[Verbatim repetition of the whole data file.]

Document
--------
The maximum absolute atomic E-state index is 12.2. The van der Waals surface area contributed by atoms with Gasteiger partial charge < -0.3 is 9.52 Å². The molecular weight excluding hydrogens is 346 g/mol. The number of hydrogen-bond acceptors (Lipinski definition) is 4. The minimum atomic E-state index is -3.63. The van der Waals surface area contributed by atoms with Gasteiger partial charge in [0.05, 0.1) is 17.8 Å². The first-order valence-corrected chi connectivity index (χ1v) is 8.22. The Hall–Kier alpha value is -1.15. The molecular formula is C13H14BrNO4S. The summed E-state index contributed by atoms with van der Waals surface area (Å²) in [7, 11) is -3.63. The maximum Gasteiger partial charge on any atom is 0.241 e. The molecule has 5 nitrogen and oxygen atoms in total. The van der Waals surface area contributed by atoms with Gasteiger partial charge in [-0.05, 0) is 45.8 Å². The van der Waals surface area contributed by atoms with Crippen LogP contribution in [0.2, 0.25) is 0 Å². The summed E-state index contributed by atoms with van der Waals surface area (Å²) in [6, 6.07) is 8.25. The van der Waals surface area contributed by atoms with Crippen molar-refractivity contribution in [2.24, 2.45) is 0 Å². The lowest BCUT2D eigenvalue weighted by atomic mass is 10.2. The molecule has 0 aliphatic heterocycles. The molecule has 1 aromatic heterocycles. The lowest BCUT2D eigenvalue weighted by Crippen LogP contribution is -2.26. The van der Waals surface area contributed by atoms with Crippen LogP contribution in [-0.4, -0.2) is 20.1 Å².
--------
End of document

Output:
The maximum absolute atomic E-state index is 12.2. The van der Waals surface area contributed by atoms with Gasteiger partial charge < -0.3 is 9.52 Å². The molecular weight excluding hydrogens is 346 g/mol. The number of hydrogen-bond acceptors (Lipinski definition) is 4. The minimum atomic E-state index is -3.63. The van der Waals surface area contributed by atoms with Gasteiger partial charge in [0.05, 0.1) is 17.8 Å². The first-order valence-corrected chi connectivity index (χ1v) is 8.22. The Hall–Kier alpha value is -1.15. The molecular formula is C13H14BrNO4S. The summed E-state index contributed by atoms with van der Waals surface area (Å²) in [7, 11) is -3.63. The maximum Gasteiger partial charge on any atom is 0.241 e. The molecule has 5 nitrogen and oxygen atoms in total. The van der Waals surface area contributed by atoms with Gasteiger partial charge in [-0.05, 0) is 45.8 Å². The van der Waals surface area contributed by atoms with Crippen LogP contribution in [0.2, 0.25) is 0 Å². The summed E-state index contributed by atoms with van der Waals surface area (Å²) in [6, 6.07) is 8.25. The van der Waals surface area contributed by atoms with Crippen molar-refractivity contribution in [2.24, 2.45) is 0 Å². The lowest BCUT2D eigenvalue weighted by atomic mass is 10.2. The molecule has 0 aliphatic heterocycles. The molecule has 1 aromatic heterocycles. The lowest BCUT2D eigenvalue weighted by Crippen LogP contribution is -2.26. The van der Waals surface area contributed by atoms with Crippen LogP contribution in [-0.4, -0.2) is 20.1 Å².